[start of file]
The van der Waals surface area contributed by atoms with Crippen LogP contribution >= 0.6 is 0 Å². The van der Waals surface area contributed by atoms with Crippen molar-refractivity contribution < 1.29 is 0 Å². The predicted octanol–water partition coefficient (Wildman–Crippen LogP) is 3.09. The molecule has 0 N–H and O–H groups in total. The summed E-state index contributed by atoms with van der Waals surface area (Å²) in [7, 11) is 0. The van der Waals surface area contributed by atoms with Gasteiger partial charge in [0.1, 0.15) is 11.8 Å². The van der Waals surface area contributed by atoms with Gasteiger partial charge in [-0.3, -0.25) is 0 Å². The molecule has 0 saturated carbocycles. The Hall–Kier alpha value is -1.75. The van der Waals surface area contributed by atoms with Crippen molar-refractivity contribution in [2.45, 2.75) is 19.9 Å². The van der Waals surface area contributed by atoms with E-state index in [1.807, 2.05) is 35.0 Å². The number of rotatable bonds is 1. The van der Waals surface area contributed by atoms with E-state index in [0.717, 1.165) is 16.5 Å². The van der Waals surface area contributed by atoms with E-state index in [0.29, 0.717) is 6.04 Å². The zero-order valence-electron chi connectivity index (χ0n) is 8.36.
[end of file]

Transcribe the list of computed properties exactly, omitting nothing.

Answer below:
The van der Waals surface area contributed by atoms with Crippen LogP contribution >= 0.6 is 0 Å². The van der Waals surface area contributed by atoms with Crippen molar-refractivity contribution < 1.29 is 0 Å². The predicted octanol–water partition coefficient (Wildman–Crippen LogP) is 3.09. The molecule has 0 N–H and O–H groups in total. The summed E-state index contributed by atoms with van der Waals surface area (Å²) in [7, 11) is 0. The van der Waals surface area contributed by atoms with Gasteiger partial charge in [0.1, 0.15) is 11.8 Å². The van der Waals surface area contributed by atoms with Gasteiger partial charge in [-0.3, -0.25) is 0 Å². The molecule has 0 saturated carbocycles. The Hall–Kier alpha value is -1.75. The van der Waals surface area contributed by atoms with Crippen molar-refractivity contribution in [2.45, 2.75) is 19.9 Å². The van der Waals surface area contributed by atoms with E-state index in [1.807, 2.05) is 35.0 Å². The number of rotatable bonds is 1. The van der Waals surface area contributed by atoms with E-state index in [0.717, 1.165) is 16.5 Å². The van der Waals surface area contributed by atoms with E-state index in [0.29, 0.717) is 6.04 Å². The zero-order valence-electron chi connectivity index (χ0n) is 8.36.